PRIMA RiskWatch
Jan. 13, 2011

PRIMA's Awards Program deadline extended!
The deadline for application submission is now Jan. 21, 2011, so don't delay!

It's not too late to get the recognition you deserve! PRIMA has extended the deadline for the 2011 Achievement Awards Program to Jan. 21. Submit your application today for PRIMA's 2011 Awards Program in one of these categories:

Only voting government members qualify for this program.

For more information or to view the online brochure, contact Jessica Konrath, at or 703.253.1270 or visit the PRIMA website. More

Congress mulls stepping up security
Lawmakers are already engaged in vigorous debate over their security, with several pushing for dramatic measures and more money and others saying the actions of a single deranged gunman shouldn't shut them off from the public.More

Arizona lawmakers seek to block funeral protests
Reuters via Yahoo! News
Arizona state lawmakers moved swiftly on Tuesday to try to block members of a Kansas-based fundamentalist church from staging anti-gay protests at the funerals of the six shooting victims in Tucson. By unanimous votes, state lawmakers in both houses of the Legislature passed emergency legislation to bar such protests within 300 feet of funeral and burial services for one hour before and after the ceremonies. Violators would face a misdemeanor charge.More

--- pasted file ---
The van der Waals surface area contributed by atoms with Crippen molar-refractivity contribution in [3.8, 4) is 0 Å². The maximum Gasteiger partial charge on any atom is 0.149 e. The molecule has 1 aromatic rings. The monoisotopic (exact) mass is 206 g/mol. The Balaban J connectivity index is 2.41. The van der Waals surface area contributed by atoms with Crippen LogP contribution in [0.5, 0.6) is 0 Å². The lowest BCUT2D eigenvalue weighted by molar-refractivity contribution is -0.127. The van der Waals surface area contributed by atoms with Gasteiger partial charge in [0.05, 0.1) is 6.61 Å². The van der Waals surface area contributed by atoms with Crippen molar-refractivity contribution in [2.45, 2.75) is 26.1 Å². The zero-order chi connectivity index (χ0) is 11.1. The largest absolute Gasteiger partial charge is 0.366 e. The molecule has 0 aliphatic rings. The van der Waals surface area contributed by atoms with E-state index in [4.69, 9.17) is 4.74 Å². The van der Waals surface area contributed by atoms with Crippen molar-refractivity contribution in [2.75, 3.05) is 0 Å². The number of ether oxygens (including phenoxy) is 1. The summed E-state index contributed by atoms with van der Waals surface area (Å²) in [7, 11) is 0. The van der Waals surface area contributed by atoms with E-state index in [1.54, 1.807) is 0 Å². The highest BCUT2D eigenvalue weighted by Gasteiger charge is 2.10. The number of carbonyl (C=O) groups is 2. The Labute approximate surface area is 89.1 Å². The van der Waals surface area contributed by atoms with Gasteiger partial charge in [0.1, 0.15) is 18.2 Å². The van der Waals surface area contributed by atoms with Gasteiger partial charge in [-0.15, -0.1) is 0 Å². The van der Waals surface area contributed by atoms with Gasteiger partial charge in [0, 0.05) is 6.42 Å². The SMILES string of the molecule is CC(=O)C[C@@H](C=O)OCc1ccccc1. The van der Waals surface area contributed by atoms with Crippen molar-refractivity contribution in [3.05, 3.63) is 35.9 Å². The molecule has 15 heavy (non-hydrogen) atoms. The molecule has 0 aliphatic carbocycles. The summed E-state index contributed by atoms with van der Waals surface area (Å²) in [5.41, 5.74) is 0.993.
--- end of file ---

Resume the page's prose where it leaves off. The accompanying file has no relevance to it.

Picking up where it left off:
San Diego city attorney says freezing base salaries legal
San Diego Union-Tribune
The city of San Diego can legally freeze the base salaries of its workers as a long-term solution that would shave hundreds of millions of dollars off its $2.1 billion pension deficit, according to a legal opinion released by City Attorney Jan Goldsmith.More

Berkeley, Calif., auditor report shows $310 million benefit debt
The city of Berkeley, Calif., has an unfunded liability for promised employee benefits of $310 million — which equates to $197,000 for every full-time city employee — according to an eye-opening story by Daniel Borenstein published in the Contra Costa Times.More

Will lawmakers be as accessible?
Omaha World-Herald
Rep. Lee Terry regularly meets with constituents at public events around town. He held eight "Coffee With Lee" gatherings last year to hear what was on their minds. The Omaha Republican walked into those cafes, restaurants and grocery stores without bodyguards or a personal security detail. But Terry and other lawmakers are evaluating their security measures in the wake of the shooting of Rep. Gabrielle Giffords, D-Ariz. It's a difficult equation, fulfilling a public official's fundamental obligation to remain accessible while being mindful of the potential for violence.More

Officials look at downtown Baltimore club security after shooting
The Baltimore Sun
Sunday morning's fatal shooting near a downtown Baltimore club follows similar incidents at other downtown establishments in recent years, and city officials say it will lead to more discussion about security surrounding Baltimore's nightlife. "We've been having this conversation now for several years," said City Councilman William H. Cole IV. "We've had issues before, but we've managed to get the club owners to beef up their security and improve their procedures for letting people out."More

Government survey shows Mexicans felt less secure in 2010
Dow Jones Newswires via NASDAQ
A survey by Mexico's National Statistics Institute, or Inegi, showed that people's perception of public security deteriorated in 2010 compared with the previous year, as the government pursued its aggressive campaign against organized crime. Inegi said its index of security perception, based on a nationwide survey with people over 18 years of age at 2,336 households, was 96.2 in December compared with 97.3 in December 2009.More